It was an exceptional experience on many levels.

As an impressionable youth.

Rob Lowe (a very strong comedic talent) has to play the yuppie prick in this vehicle.

Chris Farley has a memorable (yet all-too-brief) cameo as a security guard.

Farley and director Spheeris would reunite a few years later for Black Sheep.

Brian Doyle-Murray gets the treatment in his interview.

[“This man has no penis.”¬† Must-watch TV.]

Multiple endings…

Remarkable ingenuity.

Can’t say I’m familiar with such Situationist play in even the most erudite of art films.

But of course the gleeful bathos of the Scooby-Doo ending brings us back down to Earth.

Tia Carrere is really charming as the heroine.

Colleen Camp (remember her from Bruce Lee’s “almost” Game of Death?) has a crap role.

At least she helped Cassandra Wong learn English by way of the Police Academy movies.

Meat Loaf as doorman.

Ed O’Neill as murderous donut shop manager.

Donna Dixon as Garth’s dream woman (remember the babe from Spies Like Us?¬† Yeah, that one.).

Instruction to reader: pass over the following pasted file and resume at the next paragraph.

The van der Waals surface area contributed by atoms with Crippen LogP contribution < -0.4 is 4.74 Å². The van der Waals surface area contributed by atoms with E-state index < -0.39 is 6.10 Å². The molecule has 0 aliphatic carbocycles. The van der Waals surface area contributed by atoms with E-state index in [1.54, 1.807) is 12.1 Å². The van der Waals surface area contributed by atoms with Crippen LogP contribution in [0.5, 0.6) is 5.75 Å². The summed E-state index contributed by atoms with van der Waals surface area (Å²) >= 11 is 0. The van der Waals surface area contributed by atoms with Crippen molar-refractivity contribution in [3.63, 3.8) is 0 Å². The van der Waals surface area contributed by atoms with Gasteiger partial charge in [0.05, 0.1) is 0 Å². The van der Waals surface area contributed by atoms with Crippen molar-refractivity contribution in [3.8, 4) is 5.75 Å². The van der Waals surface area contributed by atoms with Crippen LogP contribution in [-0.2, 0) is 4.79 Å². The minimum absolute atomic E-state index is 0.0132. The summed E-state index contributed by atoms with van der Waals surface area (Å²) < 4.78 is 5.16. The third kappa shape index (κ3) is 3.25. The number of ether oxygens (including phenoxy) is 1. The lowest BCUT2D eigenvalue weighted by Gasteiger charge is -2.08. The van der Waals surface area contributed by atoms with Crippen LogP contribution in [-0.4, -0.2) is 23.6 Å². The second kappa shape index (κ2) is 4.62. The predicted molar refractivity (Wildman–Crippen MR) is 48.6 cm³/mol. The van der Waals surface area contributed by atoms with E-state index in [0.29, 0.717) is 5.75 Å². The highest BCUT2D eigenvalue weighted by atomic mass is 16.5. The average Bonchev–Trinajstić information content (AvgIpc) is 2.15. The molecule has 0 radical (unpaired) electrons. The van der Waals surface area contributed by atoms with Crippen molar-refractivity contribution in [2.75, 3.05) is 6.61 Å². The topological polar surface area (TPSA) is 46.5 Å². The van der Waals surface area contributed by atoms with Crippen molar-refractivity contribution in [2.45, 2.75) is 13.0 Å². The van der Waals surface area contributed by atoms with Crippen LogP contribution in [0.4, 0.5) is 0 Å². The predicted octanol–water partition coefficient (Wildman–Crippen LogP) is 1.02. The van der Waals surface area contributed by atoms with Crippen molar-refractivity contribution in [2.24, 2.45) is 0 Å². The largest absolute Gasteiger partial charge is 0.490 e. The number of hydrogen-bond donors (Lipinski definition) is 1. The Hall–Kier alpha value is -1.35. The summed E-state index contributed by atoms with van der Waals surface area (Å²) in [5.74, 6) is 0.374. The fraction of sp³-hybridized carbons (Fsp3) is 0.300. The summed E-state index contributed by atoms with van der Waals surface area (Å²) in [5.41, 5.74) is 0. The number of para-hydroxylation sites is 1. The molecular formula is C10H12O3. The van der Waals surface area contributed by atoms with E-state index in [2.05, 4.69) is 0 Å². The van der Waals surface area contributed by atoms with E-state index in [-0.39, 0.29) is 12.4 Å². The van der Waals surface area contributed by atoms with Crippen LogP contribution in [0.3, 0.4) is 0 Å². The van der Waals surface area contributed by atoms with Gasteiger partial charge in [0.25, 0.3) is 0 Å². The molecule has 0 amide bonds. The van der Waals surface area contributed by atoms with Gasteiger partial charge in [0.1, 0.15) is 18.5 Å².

And Alice Cooper!!!

Some history of Milwaukee and socialist mayors.

You gotta love rock and roll ūüôā

 

-PD

 

 

Ordet [1955)

I’m so scared of life.

So scared of death.

And everything in between.

And so I thank the God of all religions.

My God.  Whom I do not own.  Not mine alone.

Once, an old lady in a corner taught me how to pronounce S√łren Kierkegaard.¬† [Kierka Gourd]

And I delivered a speech of mere seconds…in Denmark…extolling Ordet.

And now we have come full circle.

What was living has died.

And in the spark of a moment is alive again.